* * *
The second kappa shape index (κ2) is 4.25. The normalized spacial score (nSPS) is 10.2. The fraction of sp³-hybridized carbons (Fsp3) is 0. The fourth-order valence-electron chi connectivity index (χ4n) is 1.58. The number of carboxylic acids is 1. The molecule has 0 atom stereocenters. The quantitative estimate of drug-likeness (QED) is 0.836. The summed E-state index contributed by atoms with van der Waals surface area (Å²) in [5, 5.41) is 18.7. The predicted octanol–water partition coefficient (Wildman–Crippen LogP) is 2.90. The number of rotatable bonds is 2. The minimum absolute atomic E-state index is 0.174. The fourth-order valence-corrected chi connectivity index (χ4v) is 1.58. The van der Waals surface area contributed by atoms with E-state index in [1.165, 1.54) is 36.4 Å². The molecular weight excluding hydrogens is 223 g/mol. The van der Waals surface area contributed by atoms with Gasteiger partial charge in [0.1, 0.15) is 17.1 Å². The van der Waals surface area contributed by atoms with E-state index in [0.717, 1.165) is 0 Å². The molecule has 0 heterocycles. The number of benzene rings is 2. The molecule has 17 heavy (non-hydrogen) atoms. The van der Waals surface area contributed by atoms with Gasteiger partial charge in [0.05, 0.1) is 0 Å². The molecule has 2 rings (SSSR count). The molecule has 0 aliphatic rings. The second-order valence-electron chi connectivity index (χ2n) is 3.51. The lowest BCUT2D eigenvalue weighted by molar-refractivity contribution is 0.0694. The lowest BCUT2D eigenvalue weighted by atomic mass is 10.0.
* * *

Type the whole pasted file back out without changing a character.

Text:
The second kappa shape index (κ2) is 4.25. The normalized spacial score (nSPS) is 10.2. The fraction of sp³-hybridized carbons (Fsp3) is 0. The fourth-order valence-electron chi connectivity index (χ4n) is 1.58. The number of carboxylic acids is 1. The molecule has 0 atom stereocenters. The quantitative estimate of drug-likeness (QED) is 0.836. The summed E-state index contributed by atoms with van der Waals surface area (Å²) in [5, 5.41) is 18.7. The predicted octanol–water partition coefficient (Wildman–Crippen LogP) is 2.90. The number of rotatable bonds is 2. The minimum absolute atomic E-state index is 0.174. The fourth-order valence-corrected chi connectivity index (χ4v) is 1.58. The van der Waals surface area contributed by atoms with E-state index in [1.165, 1.54) is 36.4 Å². The molecular weight excluding hydrogens is 223 g/mol. The van der Waals surface area contributed by atoms with Gasteiger partial charge in [0.1, 0.15) is 17.1 Å². The van der Waals surface area contributed by atoms with E-state index in [0.717, 1.165) is 0 Å². The molecule has 0 heterocycles. The number of benzene rings is 2. The molecule has 17 heavy (non-hydrogen) atoms. The van der Waals surface area contributed by atoms with Gasteiger partial charge in [0.05, 0.1) is 0 Å². The molecule has 2 rings (SSSR count). The molecule has 0 aliphatic rings. The second-order valence-electron chi connectivity index (χ2n) is 3.51. The lowest BCUT2D eigenvalue weighted by molar-refractivity contribution is 0.0694. The lowest BCUT2D eigenvalue weighted by atomic mass is 10.0.